Unilateral Contract: Definition & Example

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Lesson Transcript
Instructor: Jessica Schubert

Jessica is a practicing attorney and has taught law and has a J.D. and LL.M.

Once you complete this lesson, you'll have an understanding of what a unilateral contract is. You'll examine the definition of unilateral contract, as well as review an example.

Definition of Unilateral Contract

Imagine that you enter into an agreement with your friend to cook for a party she is having at her home. You decide to put the agreement in writing. Your friend gives you a piece of paper which includes the following: 'I will pay you $2000 after you cook dinner for me and my friends on Thursday.' You agree to do the cooking, but your friend does not perform any act in exchange; she will simply pay you the $2000 once you complete the meal. This is an example of a unilateral contract.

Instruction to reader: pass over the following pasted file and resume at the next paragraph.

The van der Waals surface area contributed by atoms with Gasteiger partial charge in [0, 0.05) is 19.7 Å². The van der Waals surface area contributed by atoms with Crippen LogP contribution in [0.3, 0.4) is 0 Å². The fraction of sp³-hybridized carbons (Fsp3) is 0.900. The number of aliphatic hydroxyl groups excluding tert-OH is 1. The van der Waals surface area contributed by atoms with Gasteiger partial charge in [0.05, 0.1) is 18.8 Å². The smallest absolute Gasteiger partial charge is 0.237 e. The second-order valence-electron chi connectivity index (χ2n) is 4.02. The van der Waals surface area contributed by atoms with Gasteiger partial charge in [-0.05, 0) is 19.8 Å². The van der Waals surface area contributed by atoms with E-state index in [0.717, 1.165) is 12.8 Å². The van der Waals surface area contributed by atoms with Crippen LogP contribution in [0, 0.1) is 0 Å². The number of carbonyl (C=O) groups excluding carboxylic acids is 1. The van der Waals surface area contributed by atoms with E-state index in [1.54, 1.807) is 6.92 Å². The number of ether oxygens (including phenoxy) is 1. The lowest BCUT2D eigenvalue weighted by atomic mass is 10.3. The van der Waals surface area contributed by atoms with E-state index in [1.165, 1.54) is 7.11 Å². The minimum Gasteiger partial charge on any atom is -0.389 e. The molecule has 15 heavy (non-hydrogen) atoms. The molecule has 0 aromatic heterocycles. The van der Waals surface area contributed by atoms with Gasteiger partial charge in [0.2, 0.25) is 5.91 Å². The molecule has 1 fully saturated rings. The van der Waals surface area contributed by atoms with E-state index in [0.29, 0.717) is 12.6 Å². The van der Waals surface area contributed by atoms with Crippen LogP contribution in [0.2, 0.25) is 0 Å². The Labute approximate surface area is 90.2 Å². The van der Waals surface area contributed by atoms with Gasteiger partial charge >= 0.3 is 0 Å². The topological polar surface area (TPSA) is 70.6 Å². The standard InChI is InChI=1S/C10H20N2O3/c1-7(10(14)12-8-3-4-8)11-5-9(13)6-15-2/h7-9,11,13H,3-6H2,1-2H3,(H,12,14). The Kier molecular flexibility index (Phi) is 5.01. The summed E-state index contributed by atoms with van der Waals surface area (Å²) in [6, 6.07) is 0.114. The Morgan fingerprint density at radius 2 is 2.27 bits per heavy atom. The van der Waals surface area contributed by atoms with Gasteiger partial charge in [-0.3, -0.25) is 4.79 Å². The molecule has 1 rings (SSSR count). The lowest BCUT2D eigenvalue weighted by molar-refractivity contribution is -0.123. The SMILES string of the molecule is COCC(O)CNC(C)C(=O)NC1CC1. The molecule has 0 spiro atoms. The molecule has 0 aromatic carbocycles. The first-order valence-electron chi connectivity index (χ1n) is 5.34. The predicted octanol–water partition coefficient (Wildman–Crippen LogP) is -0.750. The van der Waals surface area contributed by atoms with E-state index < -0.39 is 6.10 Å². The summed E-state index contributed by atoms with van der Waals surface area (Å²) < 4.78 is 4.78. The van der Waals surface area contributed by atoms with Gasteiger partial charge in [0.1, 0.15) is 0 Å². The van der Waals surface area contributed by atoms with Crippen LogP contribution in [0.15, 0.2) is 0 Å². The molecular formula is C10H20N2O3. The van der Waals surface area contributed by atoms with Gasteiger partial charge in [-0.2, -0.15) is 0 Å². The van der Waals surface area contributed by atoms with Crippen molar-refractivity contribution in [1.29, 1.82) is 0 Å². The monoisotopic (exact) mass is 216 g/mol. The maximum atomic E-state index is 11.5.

A unilateral contract is an agreement which is one-sided; in other words, one person makes a promise to do something while the other does not take action immediately. Rather, the other party will act in the future. Examples of unilateral contracts include contests. Take an eating contest, for instance. A restaurant advertises that they will give you a free meal if you eat a five-pound steak. You agree and eat the steak. After you eat the steak, the restaurant then must give you the free meal as promised.

In addition, once the acting party takes the action promised in the agreement, the other party must act because the promise is now enforceable. If the party does not act as promised, he/she will be in breach of the unilateral contract.

For instance, in the example where you cook the dinner, once you cook the dinner, your friend must then pay you for your services. If your friend fails to pay you as agreed, your friend will be in breach of the agreement.

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